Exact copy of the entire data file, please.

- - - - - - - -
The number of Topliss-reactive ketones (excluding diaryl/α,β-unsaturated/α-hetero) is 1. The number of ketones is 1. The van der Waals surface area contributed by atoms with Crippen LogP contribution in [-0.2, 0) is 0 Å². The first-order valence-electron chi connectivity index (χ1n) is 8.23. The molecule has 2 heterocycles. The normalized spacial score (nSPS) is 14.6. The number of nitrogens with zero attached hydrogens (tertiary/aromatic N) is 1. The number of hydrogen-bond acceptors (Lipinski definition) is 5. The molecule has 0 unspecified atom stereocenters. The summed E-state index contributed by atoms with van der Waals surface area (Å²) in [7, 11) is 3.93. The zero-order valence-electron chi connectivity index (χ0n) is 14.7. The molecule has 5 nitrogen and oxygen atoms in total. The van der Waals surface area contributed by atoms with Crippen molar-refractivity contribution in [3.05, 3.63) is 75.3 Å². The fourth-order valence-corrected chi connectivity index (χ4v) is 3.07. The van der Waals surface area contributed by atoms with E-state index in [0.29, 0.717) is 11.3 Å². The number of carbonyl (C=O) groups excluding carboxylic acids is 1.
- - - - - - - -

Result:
The number of Topliss-reactive ketones (excluding diaryl/α,β-unsaturated/α-hetero) is 1. The number of ketones is 1. The van der Waals surface area contributed by atoms with Crippen LogP contribution in [-0.2, 0) is 0 Å². The first-order valence-electron chi connectivity index (χ1n) is 8.23. The molecule has 2 heterocycles. The normalized spacial score (nSPS) is 14.6. The number of nitrogens with zero attached hydrogens (tertiary/aromatic N) is 1. The number of hydrogen-bond acceptors (Lipinski definition) is 5. The molecule has 0 unspecified atom stereocenters. The summed E-state index contributed by atoms with van der Waals surface area (Å²) in [7, 11) is 3.93. The zero-order valence-electron chi connectivity index (χ0n) is 14.7. The molecule has 5 nitrogen and oxygen atoms in total. The van der Waals surface area contributed by atoms with Crippen molar-refractivity contribution in [3.05, 3.63) is 75.3 Å². The fourth-order valence-corrected chi connectivity index (χ4v) is 3.07. The van der Waals surface area contributed by atoms with E-state index in [0.29, 0.717) is 11.3 Å². The number of carbonyl (C=O) groups excluding carboxylic acids is 1.